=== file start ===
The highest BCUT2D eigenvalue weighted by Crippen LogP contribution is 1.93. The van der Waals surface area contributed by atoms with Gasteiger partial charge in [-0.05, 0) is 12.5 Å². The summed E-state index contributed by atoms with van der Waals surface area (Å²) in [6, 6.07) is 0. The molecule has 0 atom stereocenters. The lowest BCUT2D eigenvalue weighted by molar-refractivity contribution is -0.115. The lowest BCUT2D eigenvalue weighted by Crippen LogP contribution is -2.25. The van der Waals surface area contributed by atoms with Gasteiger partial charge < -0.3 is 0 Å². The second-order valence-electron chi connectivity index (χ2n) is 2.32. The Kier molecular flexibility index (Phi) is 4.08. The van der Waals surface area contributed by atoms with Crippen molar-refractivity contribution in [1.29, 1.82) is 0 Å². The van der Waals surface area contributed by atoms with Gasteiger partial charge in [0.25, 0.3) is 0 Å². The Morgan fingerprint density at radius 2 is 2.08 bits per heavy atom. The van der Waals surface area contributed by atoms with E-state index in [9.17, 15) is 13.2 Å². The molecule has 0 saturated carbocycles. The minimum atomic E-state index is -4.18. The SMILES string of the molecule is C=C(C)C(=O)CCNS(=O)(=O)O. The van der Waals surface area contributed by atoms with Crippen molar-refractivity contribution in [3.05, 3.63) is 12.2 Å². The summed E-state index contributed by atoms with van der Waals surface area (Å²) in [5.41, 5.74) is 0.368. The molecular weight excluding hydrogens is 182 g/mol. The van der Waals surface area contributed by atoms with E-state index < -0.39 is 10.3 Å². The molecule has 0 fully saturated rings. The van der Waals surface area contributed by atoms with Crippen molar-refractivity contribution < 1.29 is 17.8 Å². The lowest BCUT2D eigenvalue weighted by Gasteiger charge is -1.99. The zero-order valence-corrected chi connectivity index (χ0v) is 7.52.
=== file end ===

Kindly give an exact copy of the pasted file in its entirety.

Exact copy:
The highest BCUT2D eigenvalue weighted by Crippen LogP contribution is 1.93. The van der Waals surface area contributed by atoms with Gasteiger partial charge in [-0.05, 0) is 12.5 Å². The summed E-state index contributed by atoms with van der Waals surface area (Å²) in [6, 6.07) is 0. The molecule has 0 atom stereocenters. The lowest BCUT2D eigenvalue weighted by molar-refractivity contribution is -0.115. The lowest BCUT2D eigenvalue weighted by Crippen LogP contribution is -2.25. The van der Waals surface area contributed by atoms with Gasteiger partial charge < -0.3 is 0 Å². The second-order valence-electron chi connectivity index (χ2n) is 2.32. The Kier molecular flexibility index (Phi) is 4.08. The van der Waals surface area contributed by atoms with Crippen molar-refractivity contribution in [1.29, 1.82) is 0 Å². The van der Waals surface area contributed by atoms with Gasteiger partial charge in [0.25, 0.3) is 0 Å². The Morgan fingerprint density at radius 2 is 2.08 bits per heavy atom. The van der Waals surface area contributed by atoms with E-state index in [9.17, 15) is 13.2 Å². The molecule has 0 saturated carbocycles. The minimum atomic E-state index is -4.18. The SMILES string of the molecule is C=C(C)C(=O)CCNS(=O)(=O)O. The van der Waals surface area contributed by atoms with Crippen molar-refractivity contribution in [3.05, 3.63) is 12.2 Å². The summed E-state index contributed by atoms with van der Waals surface area (Å²) in [5.41, 5.74) is 0.368. The molecular weight excluding hydrogens is 182 g/mol. The van der Waals surface area contributed by atoms with E-state index < -0.39 is 10.3 Å². The molecule has 0 fully saturated rings. The van der Waals surface area contributed by atoms with Crippen molar-refractivity contribution < 1.29 is 17.8 Å². The lowest BCUT2D eigenvalue weighted by Gasteiger charge is -1.99. The zero-order valence-corrected chi connectivity index (χ0v) is 7.52.